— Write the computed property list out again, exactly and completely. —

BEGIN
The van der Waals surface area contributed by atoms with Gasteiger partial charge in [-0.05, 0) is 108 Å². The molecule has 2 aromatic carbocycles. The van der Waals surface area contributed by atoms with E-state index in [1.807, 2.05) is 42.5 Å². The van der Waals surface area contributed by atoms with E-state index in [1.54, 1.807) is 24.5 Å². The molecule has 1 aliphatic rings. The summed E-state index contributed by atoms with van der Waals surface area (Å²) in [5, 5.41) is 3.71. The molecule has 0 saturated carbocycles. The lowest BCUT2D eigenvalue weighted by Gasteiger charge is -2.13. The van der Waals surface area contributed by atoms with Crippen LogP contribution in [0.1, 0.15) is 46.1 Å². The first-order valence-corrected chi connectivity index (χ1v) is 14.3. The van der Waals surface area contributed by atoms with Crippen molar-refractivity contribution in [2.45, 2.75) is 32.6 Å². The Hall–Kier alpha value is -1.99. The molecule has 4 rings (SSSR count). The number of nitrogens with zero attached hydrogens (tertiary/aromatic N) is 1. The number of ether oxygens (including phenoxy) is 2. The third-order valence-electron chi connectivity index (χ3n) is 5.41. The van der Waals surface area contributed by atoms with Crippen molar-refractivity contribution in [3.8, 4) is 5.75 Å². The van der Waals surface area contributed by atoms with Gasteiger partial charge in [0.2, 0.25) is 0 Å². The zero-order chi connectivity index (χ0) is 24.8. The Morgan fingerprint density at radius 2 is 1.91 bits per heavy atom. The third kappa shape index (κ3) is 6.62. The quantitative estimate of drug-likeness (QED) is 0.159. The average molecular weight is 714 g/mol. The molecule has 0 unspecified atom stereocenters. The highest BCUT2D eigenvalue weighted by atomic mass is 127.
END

The van der Waals surface area contributed by atoms with Gasteiger partial charge in [-0.05, 0) is 108 Å². The molecule has 2 aromatic carbocycles. The van der Waals surface area contributed by atoms with E-state index in [1.807, 2.05) is 42.5 Å². The van der Waals surface area contributed by atoms with E-state index in [1.54, 1.807) is 24.5 Å². The molecule has 1 aliphatic rings. The summed E-state index contributed by atoms with van der Waals surface area (Å²) in [5, 5.41) is 3.71. The molecule has 0 saturated carbocycles. The lowest BCUT2D eigenvalue weighted by Gasteiger charge is -2.13. The van der Waals surface area contributed by atoms with Crippen LogP contribution in [0.1, 0.15) is 46.1 Å². The first-order valence-corrected chi connectivity index (χ1v) is 14.3. The van der Waals surface area contributed by atoms with Crippen molar-refractivity contribution in [2.45, 2.75) is 32.6 Å². The Hall–Kier alpha value is -1.99. The molecule has 4 rings (SSSR count). The number of nitrogens with zero attached hydrogens (tertiary/aromatic N) is 1. The number of ether oxygens (including phenoxy) is 2. The third-order valence-electron chi connectivity index (χ3n) is 5.41. The van der Waals surface area contributed by atoms with Crippen molar-refractivity contribution in [3.8, 4) is 5.75 Å². The van der Waals surface area contributed by atoms with Gasteiger partial charge in [0.2, 0.25) is 0 Å². The zero-order chi connectivity index (χ0) is 24.8. The Morgan fingerprint density at radius 2 is 1.91 bits per heavy atom. The third kappa shape index (κ3) is 6.62. The quantitative estimate of drug-likeness (QED) is 0.159. The average molecular weight is 714 g/mol. The molecule has 0 unspecified atom stereocenters. The highest BCUT2D eigenvalue weighted by atomic mass is 127.